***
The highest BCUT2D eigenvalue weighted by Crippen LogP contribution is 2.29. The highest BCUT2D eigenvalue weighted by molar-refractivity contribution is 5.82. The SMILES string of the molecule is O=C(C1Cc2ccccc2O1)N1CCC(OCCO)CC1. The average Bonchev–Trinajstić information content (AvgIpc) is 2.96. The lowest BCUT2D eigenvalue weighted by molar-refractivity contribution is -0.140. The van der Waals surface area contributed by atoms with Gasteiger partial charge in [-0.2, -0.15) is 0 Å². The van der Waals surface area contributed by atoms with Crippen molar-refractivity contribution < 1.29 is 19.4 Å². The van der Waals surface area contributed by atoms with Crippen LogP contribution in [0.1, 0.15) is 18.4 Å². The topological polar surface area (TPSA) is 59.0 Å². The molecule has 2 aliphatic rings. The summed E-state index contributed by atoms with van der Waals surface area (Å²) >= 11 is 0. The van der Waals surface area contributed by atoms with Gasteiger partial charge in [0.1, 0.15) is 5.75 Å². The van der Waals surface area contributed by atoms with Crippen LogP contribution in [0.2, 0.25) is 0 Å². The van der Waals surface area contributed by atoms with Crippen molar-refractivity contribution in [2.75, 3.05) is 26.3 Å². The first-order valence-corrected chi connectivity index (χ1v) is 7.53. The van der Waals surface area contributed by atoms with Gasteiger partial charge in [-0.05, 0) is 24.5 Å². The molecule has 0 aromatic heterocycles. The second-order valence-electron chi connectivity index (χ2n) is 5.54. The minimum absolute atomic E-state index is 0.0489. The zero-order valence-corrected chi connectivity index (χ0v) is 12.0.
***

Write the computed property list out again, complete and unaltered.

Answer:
The highest BCUT2D eigenvalue weighted by Crippen LogP contribution is 2.29. The highest BCUT2D eigenvalue weighted by molar-refractivity contribution is 5.82. The SMILES string of the molecule is O=C(C1Cc2ccccc2O1)N1CCC(OCCO)CC1. The average Bonchev–Trinajstić information content (AvgIpc) is 2.96. The lowest BCUT2D eigenvalue weighted by molar-refractivity contribution is -0.140. The van der Waals surface area contributed by atoms with Gasteiger partial charge in [-0.2, -0.15) is 0 Å². The van der Waals surface area contributed by atoms with Crippen molar-refractivity contribution < 1.29 is 19.4 Å². The van der Waals surface area contributed by atoms with Crippen LogP contribution in [0.1, 0.15) is 18.4 Å². The topological polar surface area (TPSA) is 59.0 Å². The molecule has 2 aliphatic rings. The summed E-state index contributed by atoms with van der Waals surface area (Å²) >= 11 is 0. The van der Waals surface area contributed by atoms with Gasteiger partial charge in [0.1, 0.15) is 5.75 Å². The van der Waals surface area contributed by atoms with Crippen LogP contribution in [0.2, 0.25) is 0 Å². The van der Waals surface area contributed by atoms with Crippen molar-refractivity contribution in [2.75, 3.05) is 26.3 Å². The first-order valence-corrected chi connectivity index (χ1v) is 7.53. The van der Waals surface area contributed by atoms with Gasteiger partial charge in [-0.05, 0) is 24.5 Å². The molecule has 0 aromatic heterocycles. The second-order valence-electron chi connectivity index (χ2n) is 5.54. The minimum absolute atomic E-state index is 0.0489. The zero-order valence-corrected chi connectivity index (χ0v) is 12.0.